Just after I took my seat at Justice Antonin Scalia’s funeral Mass at the Basilica of the National Shrine of the Immaculate Conception in Washington, D.C., I looked up and saw what seemed to be a message meant for a time such as this — a time of passions and testing, a time of pain and confusion. And, most obviously, a time of farewell that has stirred up much of these things.
“Virgin Mother Remember Us / On Our Behalf Speak to God / His Anger Turn Away from Us.”
And on another panel below it: “Mother of Fair Love and Knowledge and of Holy Hope / Strengthen the bonds of faith hope charity.”
Aired live on many channels, TV viewers’ eyes were fixed on what is known as “Mary’s House.” I found that a remarkable thing. If there is one topic I’ve found more controversial on social media than same-sex marriage or Donald Trump, it’s Catholics and Mary. There’s so much misunderstanding. And yet, here, things were clear. We were focused on Jesus. As it always is. As she always wants. As she always leads us. (What else is the Rosary but a walk through the life of Jesus, a deep dive into the Christian life?)
By now you’ve possibly heard Father Paul Scalia’s evocative homily opening: “We are gathered here because of one man. A man known personally to many of us, known only by reputation to even more; a man loved by many, scorned by others; a man known for great controversy, and for great compassion. That man, of course, is Jesus of Nazareth.”
I found myself moved to tears at a few points during the Mass. The first was when Father Scalia pointed out that his dad had been taken through the Holy Door of Mercy before the start of the Mass. We’re almost 100 days into the Jubilee Year of Mercy, and I’m not sure how many Catholics realize the great and urgent invitation for reconciliation with God that the year offers with a heightened sense of urgency. With the nation watching, that invite was highlighted and extended. (Have you made a pilgrimage in your diocese?)
Another was during the recessional hymn — “O God, Beyond All Praising.” It was hard not to wonder if Scalia’s passing, if this Mass, was happening in the life of our country for a reason. To focus us here. On gratitude. On the gifts that we have and are responsible to be good stewards of. Scalia did a great deal during his life of public witness to the centrality of Christ in the life of a Christian. Excellence in faith, family and civic service. Will we do our part? Will we be good stewards of the talents and the freedom we have been given? At Mass were all varieties of public servants. Pray for them. Pray for those to come.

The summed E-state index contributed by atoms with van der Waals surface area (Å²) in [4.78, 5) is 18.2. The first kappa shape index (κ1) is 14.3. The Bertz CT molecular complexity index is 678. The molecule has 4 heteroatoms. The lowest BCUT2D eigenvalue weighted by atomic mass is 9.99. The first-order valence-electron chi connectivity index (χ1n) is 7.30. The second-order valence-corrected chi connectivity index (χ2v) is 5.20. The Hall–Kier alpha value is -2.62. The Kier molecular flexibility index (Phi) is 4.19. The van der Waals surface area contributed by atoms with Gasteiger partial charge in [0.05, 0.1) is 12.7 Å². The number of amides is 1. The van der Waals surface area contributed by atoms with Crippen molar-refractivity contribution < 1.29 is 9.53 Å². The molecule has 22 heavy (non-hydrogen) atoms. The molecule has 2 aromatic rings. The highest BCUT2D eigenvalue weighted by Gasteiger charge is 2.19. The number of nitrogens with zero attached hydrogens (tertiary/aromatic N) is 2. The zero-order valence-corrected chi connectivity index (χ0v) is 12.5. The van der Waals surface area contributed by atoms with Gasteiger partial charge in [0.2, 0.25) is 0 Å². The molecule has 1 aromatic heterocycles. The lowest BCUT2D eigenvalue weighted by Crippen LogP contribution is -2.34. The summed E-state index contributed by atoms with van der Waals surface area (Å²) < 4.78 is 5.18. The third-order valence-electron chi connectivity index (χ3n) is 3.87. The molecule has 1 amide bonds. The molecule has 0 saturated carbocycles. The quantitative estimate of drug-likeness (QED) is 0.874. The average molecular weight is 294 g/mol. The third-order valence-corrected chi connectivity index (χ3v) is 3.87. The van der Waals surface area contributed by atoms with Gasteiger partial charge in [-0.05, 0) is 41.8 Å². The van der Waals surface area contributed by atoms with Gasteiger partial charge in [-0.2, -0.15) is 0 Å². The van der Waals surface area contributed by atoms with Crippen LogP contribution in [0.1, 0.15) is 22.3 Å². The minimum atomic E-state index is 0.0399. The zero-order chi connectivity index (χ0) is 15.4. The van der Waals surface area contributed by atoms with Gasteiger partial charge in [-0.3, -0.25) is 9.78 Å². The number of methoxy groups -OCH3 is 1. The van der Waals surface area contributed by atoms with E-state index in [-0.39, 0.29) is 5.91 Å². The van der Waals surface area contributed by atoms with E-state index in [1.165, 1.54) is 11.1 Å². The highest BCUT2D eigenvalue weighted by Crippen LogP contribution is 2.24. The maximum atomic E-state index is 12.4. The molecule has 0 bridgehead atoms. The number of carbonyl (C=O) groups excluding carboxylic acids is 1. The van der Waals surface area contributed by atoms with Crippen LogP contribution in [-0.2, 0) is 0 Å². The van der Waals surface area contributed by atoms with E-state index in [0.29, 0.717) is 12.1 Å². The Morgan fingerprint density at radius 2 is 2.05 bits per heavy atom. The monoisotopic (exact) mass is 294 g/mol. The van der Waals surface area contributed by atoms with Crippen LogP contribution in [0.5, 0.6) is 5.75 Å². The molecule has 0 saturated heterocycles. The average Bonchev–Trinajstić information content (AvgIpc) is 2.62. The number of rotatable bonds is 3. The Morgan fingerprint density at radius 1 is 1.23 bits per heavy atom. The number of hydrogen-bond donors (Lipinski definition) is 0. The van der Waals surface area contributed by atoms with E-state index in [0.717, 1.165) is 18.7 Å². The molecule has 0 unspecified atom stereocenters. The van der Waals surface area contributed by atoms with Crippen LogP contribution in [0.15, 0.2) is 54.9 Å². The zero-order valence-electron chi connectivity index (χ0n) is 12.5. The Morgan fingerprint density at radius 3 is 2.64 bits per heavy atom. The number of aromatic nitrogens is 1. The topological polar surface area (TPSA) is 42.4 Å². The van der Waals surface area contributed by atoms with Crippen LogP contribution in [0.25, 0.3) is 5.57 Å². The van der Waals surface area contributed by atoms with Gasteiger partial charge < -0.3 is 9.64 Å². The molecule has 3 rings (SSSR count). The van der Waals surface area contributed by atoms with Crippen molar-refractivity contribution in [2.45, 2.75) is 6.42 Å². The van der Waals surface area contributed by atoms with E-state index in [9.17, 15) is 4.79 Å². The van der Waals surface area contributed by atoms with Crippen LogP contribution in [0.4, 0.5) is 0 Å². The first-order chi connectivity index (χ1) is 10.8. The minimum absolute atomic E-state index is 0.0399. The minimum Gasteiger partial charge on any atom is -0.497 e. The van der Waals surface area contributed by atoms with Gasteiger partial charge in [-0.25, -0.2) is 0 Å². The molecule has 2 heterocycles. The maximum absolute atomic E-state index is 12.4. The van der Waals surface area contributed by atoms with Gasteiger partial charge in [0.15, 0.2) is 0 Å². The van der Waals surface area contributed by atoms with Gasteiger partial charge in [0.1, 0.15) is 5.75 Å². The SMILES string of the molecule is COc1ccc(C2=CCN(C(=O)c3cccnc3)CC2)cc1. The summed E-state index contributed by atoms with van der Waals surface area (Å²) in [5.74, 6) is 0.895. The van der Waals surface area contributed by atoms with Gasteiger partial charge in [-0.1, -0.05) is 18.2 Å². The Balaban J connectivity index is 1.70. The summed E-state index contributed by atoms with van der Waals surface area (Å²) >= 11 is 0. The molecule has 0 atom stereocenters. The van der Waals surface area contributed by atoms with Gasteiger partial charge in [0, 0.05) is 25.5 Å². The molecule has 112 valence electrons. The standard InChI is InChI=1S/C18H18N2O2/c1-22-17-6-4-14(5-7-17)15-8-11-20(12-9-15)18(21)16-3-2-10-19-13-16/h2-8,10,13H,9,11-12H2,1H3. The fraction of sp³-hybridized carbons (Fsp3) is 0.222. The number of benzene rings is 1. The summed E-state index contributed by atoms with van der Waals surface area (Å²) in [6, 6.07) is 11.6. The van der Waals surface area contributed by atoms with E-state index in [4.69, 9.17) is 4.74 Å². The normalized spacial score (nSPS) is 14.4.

That evening, as South Carolina’s primary results came in, I found myself at St. Anthony of Padua Church, during a “Capuchin Cafe” with Eucharistic adoration and a concert after. There, too, at the end of the Holy Hour, the same hymn began. The last stanza stood out this day, as if a call to duty:
“O God, Almighty Father, Creator of all things, / The heavens stand in wonder, / While earth Your glory sings; / O Jesus, Word Incarnate, Redeemer most adored, / All glory, praise and honor Be Yours, O sovereign Lord; / O God, the Holy Spirit, Who lives within our soul, / Send forth Your light and lead us / To our eternal goal!”
Whatever you do, wherever you are, however you feel about where we are in our nation’s history and politics, live this Trinitarian reality. The bonds of faith, hope and charity will be strengthened here. Indeed, His anger will be turned away from us. It will make the difference.
Kathryn Jean Lopez is editor-at-large of National Review Online and co-author of “How to Defend the Faith Without Raising Your Voice” (OSV, $17.95).